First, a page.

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Toy car loop physics problem

  1. Feb 25, 2007 #1
    A toy car rolls down a hill at with a height of h and goes through a loop with a radius r. What is the height the toy car has to start off from rest at, if everything is frictionless and is able to make it throught the loop.

    I believe the answer it 2r because of the energy involved. If everything is frictionless, then the toy car must start from the height of the top of the loop. My professor wants equations, but i don't know how to break this one down. Thanks for the help.
     
  2. jcsd
  3. Feb 25, 2007 #2

    Doc Al

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    That would give the car zero speed at the top of the loop--which is not enough for it to maintain contact. (It would have fallen away from the track before it made it to the top.) Hint: Consider the forces acting on the car at the top of the loop and the acceleration of the car.
     
  4. Feb 25, 2007 #3
    Ok, that makes sense. so h>2r? So how would i achieve that answer by using equations. Gravity is acting on the car at the top of the loop, and a normal force.
     
  5. Feb 25, 2007 #4

    Doc Al

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    Apply Newton's 2nd law.
     
  6. Feb 25, 2007 #5
    Fnet=ma???
    ok....i know the formula. How do i apply it though. I don't have mass, i don't have acceleration. What are you talking about. I'm dealing with potential energy.
     
  7. Feb 25, 2007 #6

    Doc Al

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    Energy methods alone will not solve this problem. Another hint: What kind of motion is the car undergoing as it loops the loop?
     
  8. Feb 25, 2007 #7
    + and - motion?? i don't understand what your asking.
     
  9. Feb 25, 2007 #8

    Doc Al

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    Yet another hint: It's going in a circle!
     
  10. Feb 25, 2007 #9

    yeah...ok. I know it's going in a circle which is why i'm given a radius=R. I don't know where you are going with this.
     
  11. Feb 25, 2007 #10
    The sum of the forces must keep the car in a circle. But what is the minimum force acting at the top of the loop?
     
  12. Feb 25, 2007 #11
    The normal force
     
  13. Feb 25, 2007 #12
    how do you get that normal force?
     
  14. Feb 25, 2007 #13
    By the gravitational force or weight. But in this case. Wouldn't N be just barely over zero or zero because both of the forces are pointed downward?
     
  15. Feb 25, 2007 #14
    well, if you had the car upright on a flat surface, yes the normal force would be the one that's caused by gravity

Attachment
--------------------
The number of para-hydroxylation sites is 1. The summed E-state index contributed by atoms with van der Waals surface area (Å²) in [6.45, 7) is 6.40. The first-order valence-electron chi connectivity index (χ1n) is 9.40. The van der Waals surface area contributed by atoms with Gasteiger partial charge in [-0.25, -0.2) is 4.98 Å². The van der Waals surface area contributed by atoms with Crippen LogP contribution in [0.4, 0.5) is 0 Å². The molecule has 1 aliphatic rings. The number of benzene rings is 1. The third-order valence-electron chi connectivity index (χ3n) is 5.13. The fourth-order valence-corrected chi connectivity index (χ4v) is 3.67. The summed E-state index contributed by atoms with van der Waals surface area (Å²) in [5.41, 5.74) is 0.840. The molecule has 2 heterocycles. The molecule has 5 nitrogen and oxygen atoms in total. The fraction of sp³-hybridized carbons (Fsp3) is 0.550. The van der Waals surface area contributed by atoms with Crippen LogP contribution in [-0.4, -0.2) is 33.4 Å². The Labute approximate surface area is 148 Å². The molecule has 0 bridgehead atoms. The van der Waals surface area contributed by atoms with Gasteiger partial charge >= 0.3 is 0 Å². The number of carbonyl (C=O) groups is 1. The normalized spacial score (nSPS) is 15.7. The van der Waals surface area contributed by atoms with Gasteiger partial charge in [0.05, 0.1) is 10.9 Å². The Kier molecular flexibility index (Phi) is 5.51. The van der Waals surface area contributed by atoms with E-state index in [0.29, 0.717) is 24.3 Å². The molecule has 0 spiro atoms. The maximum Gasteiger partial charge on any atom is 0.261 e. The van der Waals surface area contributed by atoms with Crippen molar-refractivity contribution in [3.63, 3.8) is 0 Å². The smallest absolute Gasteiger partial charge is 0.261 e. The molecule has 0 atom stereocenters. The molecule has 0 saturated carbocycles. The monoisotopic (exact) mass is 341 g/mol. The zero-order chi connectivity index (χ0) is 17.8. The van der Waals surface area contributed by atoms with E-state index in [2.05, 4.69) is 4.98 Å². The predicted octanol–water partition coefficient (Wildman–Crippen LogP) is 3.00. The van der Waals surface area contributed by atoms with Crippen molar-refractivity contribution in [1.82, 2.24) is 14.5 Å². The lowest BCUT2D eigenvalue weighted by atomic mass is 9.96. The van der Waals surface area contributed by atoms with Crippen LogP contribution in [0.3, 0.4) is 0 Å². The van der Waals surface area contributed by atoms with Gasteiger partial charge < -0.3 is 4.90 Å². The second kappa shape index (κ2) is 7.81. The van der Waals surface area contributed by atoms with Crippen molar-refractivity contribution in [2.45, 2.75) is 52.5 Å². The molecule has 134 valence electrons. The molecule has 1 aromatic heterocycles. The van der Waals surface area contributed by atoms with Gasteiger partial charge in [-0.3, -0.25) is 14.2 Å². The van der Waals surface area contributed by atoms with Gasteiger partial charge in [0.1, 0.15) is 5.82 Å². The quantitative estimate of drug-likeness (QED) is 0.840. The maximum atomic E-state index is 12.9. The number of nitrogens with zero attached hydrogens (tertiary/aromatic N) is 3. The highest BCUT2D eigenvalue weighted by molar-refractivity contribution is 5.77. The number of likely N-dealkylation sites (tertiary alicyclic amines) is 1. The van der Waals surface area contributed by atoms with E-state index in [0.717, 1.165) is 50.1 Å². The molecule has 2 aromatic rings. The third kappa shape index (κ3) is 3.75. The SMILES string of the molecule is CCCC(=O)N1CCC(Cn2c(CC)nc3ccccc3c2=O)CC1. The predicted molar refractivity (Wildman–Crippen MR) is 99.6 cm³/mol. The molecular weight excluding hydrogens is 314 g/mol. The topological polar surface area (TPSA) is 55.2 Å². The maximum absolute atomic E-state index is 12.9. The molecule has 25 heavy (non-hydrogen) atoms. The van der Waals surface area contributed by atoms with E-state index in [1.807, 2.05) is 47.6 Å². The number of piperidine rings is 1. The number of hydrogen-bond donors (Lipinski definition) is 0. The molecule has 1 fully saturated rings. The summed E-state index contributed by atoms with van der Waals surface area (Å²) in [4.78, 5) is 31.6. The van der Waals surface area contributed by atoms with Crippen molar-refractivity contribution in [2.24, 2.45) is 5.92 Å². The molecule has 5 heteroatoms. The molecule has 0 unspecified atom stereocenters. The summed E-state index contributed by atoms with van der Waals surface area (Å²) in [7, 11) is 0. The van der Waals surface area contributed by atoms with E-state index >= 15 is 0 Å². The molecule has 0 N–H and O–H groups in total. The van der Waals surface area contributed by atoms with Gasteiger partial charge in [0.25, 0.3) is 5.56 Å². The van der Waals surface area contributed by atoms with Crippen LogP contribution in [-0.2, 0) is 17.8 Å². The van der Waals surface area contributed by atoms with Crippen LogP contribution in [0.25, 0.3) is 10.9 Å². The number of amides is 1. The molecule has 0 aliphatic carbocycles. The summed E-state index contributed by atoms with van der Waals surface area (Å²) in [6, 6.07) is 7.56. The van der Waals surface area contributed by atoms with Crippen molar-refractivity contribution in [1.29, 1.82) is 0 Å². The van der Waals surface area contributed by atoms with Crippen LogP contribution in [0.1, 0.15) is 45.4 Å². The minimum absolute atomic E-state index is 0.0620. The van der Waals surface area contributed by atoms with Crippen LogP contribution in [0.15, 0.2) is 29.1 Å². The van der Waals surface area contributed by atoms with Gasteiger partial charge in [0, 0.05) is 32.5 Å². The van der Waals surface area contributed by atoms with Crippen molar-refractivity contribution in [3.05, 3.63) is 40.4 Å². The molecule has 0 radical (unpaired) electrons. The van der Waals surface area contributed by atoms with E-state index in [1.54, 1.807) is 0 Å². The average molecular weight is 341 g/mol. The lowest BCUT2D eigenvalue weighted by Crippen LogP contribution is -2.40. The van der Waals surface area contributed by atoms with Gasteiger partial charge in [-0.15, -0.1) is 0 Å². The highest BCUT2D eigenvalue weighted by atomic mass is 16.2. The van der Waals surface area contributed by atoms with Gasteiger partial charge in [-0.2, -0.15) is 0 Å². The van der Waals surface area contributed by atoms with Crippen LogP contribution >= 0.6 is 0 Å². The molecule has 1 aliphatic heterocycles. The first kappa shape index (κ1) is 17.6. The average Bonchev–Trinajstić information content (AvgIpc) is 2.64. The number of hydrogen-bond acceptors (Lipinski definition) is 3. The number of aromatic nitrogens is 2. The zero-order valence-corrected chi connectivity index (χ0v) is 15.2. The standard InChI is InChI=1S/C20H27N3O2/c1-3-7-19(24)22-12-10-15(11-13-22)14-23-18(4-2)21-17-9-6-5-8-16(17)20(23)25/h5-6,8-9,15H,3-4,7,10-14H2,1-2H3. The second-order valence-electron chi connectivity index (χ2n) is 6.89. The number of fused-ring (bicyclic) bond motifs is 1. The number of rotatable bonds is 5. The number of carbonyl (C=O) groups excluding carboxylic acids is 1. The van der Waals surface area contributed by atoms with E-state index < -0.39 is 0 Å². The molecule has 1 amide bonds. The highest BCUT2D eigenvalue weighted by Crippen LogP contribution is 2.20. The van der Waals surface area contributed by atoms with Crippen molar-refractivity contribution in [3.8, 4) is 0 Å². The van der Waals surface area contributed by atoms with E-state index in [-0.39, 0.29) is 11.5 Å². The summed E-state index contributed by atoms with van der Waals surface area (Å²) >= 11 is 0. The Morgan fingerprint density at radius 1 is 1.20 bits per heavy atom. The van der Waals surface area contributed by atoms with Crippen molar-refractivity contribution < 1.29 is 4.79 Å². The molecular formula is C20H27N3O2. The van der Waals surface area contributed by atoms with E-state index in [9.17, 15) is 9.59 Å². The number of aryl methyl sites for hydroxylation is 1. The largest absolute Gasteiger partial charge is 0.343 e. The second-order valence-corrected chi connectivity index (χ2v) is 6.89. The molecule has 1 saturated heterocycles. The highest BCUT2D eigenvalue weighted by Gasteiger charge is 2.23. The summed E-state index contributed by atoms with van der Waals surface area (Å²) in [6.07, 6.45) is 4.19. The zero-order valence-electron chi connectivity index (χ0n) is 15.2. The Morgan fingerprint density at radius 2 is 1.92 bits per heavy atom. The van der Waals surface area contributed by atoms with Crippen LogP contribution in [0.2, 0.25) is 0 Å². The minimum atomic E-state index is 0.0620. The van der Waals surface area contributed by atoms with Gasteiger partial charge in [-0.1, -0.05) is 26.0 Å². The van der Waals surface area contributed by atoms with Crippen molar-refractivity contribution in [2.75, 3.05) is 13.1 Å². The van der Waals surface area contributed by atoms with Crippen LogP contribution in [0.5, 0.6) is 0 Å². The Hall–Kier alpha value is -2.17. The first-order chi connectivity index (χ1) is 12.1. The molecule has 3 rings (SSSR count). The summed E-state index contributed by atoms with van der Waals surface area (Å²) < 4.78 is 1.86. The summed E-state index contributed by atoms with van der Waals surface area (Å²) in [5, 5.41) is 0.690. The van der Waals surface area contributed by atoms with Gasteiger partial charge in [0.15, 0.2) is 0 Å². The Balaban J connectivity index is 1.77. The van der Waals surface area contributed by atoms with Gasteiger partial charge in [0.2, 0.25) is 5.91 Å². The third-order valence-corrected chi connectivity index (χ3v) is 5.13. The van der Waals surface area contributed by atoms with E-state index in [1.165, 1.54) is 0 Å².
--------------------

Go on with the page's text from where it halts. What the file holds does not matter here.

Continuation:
but in this case, the car is upside-down, if gravity wants to pull it off the track...what is resisting that?

    certainly not the weight of the car, right?

    you can't have N = 0 if you want the car to stay on the track, otherwise it's just in freefall, right? if gravity is the only thing acting on it...it'll do what it wants

    so, something is causing a force here...read through the previous posts (doc al's hints) carefully

    and keep Newton's second law in mind
     
    Last edited: Feb 25, 2007
  16. Feb 25, 2007 #15
    I'm doing this same problem, and have approached it like this-

    At the beginning, the car has potential energy = mgh. At the bottom, this potential has been converted into kinetic energy, 1/2mv^2.

    1/2mv^2=mgh, or, 2mgh=mv^2.


    During the loop, the car will undergo circular motion, where the net forces are equal to = (mv^2)/r. At the very top of the loop, the car will only feel two forces- normal force and the force of gravity.

    So...

    N + mg = mv^2/R

    Subsititue 2mgh in for mv^2, which gives us

    N + mg = 2mgh/R

    N=2mgh/R - mg

    N=(mg)(2h/R - 1)

    Now, this is where I am not positive what I'm doing is legal- I rewrite normal as mg

    mg = (mg)(2h/R-1)

    1 = 2h/R - 1
    2= 2h /R
    2R=2h
    r=h


    Which would mean that the height only needs to be as tall as the radius of the loop? Am I to assume, then, that inertia is what carries the car through the rest of the loop? Or have I made a silly mistake?
     
  17. Feb 25, 2007 #16
    I'm fairly positive you have made a silly mistake. I know the answer is 5/2R but i'm trying to figure out why. The answer is not just R. If the height was only half of the loop, do you actually think it would make it though the whole loop?? doubt it.
     
  18. Feb 25, 2007 #17
    what is the N in this equation?
     
  19. Feb 25, 2007 #18
    N was meant to stand for the normal force.
     
  20. Feb 25, 2007 #19
    The way you set up the problem, h is the height above the top of the loop, which makes the total height 3R. Youre wrong, though, and not with the algebra. The minimum centripetal force is not N + mg
     
  21. Feb 25, 2007 #20
    I guess I don't see what other forces are acting on the car at the very top of the loop. It would seem at the top, the point I am looking at, there would only be gravity and the normal force. What other forces would be acting on it at this point?
     
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